Benefits of Physical Office Space

July 21, 2020
/ by Keith Gordon

benefits physical office space

The benefits of physical office space are under renewed consideration across industries. Companies have had to initiate or broaden work-from-home options to keep employees safe and productive. As businesses begin returning to office spaces, the positive aspects of working together in an office are being weighed against the benefits of virtual scenarios.

Benefits of Working Together in an Office Space

Many of the benefits of working together in an office space touted by experts prior to the pandemic still hold true:

  • Encourages team building
  • Contributes significantly to creating and defining corporate culture
  • Facilitates social interaction and bonds between employees
  • Allows for more spontaneous idea sharing and problem solving
  • Strengthens professional development through on-site role modeling
  • Enables mentoring, especially with new hires and interns
  • Provides ability to monitor employee performance
  • Helps in fostering of social skills required in business

Jia Wertz, a contributor at Forbes, wrote in late 2019, “By creating a welcoming work environment, companies bolster team morale, increase employee retention and enhance overall productivity in the workplace.”

The wisdom of this still resonates. Wertz recommends six ways companies can enhance their company culture through their office space (full article here).

Although they’ve proven invaluable, virtual meeting tools like Zoom have shown there is no virtual substitute to replace the benefits of physical office space.

Do Americans Want to Work from Home?

Now that a significant portion of the workforce has had to work virtually, it’s important to know how people truly feel about working from home vs. working from the office.

The Gensler Research Institute, part of the world’s largest global architecture, design, and planning firm, recently released results from its “U.S. Work from Home Survey 2020.” Below are some insightful findings from their survey of over 2,300 American workers who were full-time office-based employees now working from home (the research was fielded between April 16 and May 4, 2020 across ten industries).

Only 12% of U.S. Workers Want to Work from Home Full-time — Most people want to return to the workplace, though they expect change to the workplace before they’re comfortable returning. This includes issues of safety, density, and challenges related to unassigned seating. (Interestingly, only one in ten office workers had worked from home regularly before COVID-19.)

What People Miss Most About the Office? The People

A majority (74%) say it’s the people they miss most about the office. Meeting and connecting with colleagues face-to-face and having access to the tools and spaces that support their work are the things people miss most. Employees come to the office for collaboration and social connection. Below are the top reasons people want to come to an office:

  • Scheduled meetings with colleagues (54%)
  • Socializing with colleagues (54%)
  • Impromptu face-to-face interaction (54%)
  • To be part of a community (45%)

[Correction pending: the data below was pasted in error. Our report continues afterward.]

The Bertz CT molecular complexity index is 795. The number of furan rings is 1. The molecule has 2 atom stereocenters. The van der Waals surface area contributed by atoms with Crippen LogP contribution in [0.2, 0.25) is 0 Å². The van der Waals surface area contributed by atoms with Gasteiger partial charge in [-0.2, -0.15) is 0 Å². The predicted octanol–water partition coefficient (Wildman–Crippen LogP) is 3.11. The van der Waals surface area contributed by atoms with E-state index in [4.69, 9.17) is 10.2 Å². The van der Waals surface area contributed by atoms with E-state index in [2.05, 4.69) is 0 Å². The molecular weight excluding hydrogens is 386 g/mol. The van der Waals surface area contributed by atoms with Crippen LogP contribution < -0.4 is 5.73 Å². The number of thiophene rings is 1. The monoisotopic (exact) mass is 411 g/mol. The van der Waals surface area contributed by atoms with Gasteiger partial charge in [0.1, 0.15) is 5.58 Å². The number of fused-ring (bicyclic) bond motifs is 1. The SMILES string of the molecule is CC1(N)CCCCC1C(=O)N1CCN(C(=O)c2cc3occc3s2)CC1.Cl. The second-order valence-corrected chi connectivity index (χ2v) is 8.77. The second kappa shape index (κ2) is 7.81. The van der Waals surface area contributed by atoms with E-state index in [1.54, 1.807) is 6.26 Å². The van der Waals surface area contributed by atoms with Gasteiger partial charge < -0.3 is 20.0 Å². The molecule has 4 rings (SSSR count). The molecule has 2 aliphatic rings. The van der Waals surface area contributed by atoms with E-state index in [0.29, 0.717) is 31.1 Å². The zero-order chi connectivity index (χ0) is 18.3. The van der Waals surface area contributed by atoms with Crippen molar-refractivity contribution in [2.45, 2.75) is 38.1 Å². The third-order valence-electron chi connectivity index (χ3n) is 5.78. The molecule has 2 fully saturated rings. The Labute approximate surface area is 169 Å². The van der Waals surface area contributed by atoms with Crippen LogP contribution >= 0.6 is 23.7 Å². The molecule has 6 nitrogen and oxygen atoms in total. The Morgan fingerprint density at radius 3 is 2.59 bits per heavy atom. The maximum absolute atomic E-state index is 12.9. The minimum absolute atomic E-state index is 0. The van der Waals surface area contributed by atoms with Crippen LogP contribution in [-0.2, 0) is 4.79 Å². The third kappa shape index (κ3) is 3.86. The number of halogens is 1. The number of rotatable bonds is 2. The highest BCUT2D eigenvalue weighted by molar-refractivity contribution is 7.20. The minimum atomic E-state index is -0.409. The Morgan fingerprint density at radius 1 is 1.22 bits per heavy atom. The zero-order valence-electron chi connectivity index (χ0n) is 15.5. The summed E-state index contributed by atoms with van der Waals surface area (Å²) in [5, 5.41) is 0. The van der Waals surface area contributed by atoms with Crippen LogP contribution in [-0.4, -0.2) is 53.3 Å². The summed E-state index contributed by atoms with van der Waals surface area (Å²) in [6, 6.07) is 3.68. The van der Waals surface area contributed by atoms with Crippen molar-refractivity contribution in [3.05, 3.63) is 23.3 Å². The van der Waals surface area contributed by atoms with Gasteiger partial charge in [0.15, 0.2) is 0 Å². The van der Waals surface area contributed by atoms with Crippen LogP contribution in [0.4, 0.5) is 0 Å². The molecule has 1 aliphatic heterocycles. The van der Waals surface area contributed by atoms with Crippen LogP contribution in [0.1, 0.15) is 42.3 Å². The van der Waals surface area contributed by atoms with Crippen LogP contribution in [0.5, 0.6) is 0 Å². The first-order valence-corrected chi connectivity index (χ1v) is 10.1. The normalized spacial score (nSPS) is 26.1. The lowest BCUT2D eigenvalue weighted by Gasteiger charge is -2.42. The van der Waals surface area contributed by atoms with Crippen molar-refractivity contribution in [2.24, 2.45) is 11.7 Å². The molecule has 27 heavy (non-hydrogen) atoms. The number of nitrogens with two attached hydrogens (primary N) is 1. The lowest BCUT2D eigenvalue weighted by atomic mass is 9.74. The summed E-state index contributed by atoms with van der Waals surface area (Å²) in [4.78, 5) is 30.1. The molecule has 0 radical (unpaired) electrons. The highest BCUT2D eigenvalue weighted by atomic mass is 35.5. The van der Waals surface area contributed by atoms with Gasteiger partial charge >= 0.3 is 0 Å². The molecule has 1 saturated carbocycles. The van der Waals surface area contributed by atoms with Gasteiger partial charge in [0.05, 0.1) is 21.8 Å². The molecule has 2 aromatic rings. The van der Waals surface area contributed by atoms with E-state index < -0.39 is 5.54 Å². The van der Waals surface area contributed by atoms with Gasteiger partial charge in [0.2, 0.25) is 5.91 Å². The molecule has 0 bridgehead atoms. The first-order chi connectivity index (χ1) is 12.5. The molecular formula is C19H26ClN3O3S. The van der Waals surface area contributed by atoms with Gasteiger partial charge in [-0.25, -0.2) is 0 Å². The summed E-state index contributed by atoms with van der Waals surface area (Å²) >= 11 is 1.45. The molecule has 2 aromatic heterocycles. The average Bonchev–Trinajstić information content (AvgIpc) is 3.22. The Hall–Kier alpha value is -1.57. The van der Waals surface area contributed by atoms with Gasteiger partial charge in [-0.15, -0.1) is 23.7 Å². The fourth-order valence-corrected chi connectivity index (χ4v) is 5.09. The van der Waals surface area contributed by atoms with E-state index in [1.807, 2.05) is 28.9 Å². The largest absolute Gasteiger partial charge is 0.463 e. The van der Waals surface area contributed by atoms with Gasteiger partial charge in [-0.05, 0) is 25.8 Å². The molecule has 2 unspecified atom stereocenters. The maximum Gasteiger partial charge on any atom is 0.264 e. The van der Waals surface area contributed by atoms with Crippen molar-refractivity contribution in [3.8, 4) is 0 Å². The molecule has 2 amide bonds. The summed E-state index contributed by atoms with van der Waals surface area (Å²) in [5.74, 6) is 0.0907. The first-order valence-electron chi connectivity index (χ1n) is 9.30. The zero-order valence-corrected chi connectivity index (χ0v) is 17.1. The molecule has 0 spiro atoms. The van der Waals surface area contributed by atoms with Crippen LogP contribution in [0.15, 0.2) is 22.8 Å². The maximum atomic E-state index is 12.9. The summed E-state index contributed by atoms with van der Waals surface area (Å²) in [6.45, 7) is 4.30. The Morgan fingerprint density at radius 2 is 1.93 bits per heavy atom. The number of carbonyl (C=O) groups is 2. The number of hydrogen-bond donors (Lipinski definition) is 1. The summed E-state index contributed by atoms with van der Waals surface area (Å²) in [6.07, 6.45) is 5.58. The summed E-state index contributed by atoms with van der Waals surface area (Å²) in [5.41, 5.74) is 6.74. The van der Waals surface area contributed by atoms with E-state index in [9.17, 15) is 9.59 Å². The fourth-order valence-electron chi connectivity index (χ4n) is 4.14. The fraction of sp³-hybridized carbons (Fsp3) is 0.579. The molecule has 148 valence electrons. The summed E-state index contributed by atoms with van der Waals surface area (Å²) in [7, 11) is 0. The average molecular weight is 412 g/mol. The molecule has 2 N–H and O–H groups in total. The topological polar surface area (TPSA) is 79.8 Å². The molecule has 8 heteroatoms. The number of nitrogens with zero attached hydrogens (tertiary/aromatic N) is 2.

• Access to technology (44%)
  • Scheduled meetings with clients (40%)
  • Professional development/coaching (33%)
  • Access to amenities (29%)

Collaborating from home Is harder — The value of physical togetherness in an office is notable when compared to working from home. More than half (55%) of workers feel that collaborating with others is harder at home. Also, half (51%) feel staying up-to-date on what others are working on is harder at home.

Changes expected at the office — Gensler reports that, “Workers want their workplaces to adapt to new paradigms – but how workplaces should adapt is still open for debate. The most important workplace changes appear to be policy-based and include stricter policies about staying home when sick and increasing opportunities to work from home. Cleaning and other efforts to establish social distancing rank next.”

  • Stricter policies against coming in sick (55%)
  • Increase opportunities to work from home (52%)
  • Increase office cleaning (50%)
  • Increase distance between workstations (35%)
  • Provide hand sanitizer (35%)
  • Touchless bathroom fixtures/doors (33%)
  • Install air purification system (31%)

Many new systems and technologies like Amazon’s free software can help businesses to maintain a healthier workspace.

Innovation and In-person Office Interactions

Adam Gorlick, Director of Communications at the Stanford Institute for Economic Policy Research (SIEPR), speaks with Nicholas Bloom, an economist known for his research showing the benefits of working from home. The economist, who is a proponent of work from home, fears productivity may suffer without the in-person collaboration an office provides:

“In-person collaboration is necessary for creativity and innovation,” Bloom says. His research has shown that face-to-face meetings are essential for developing new ideas and keeping staff motivated and focused. “I fear this collapse in office face time will lead to a slump in innovation,” he says. “The new ideas we are losing today could show up as fewer new products in 2021 and beyond, lowering long-run growth.”

The benefits of physical office space cannot be underestimated. Moving forward, it seems inevitable that that work from home options will be a permanent component of work life in many industries. However, savvy businesses will not only pursue viable work from home scenarios, they will find the right combination of working in-person at the office and virtual participation that keeps employees happier and more productive, while keeping businesses healthy and viable.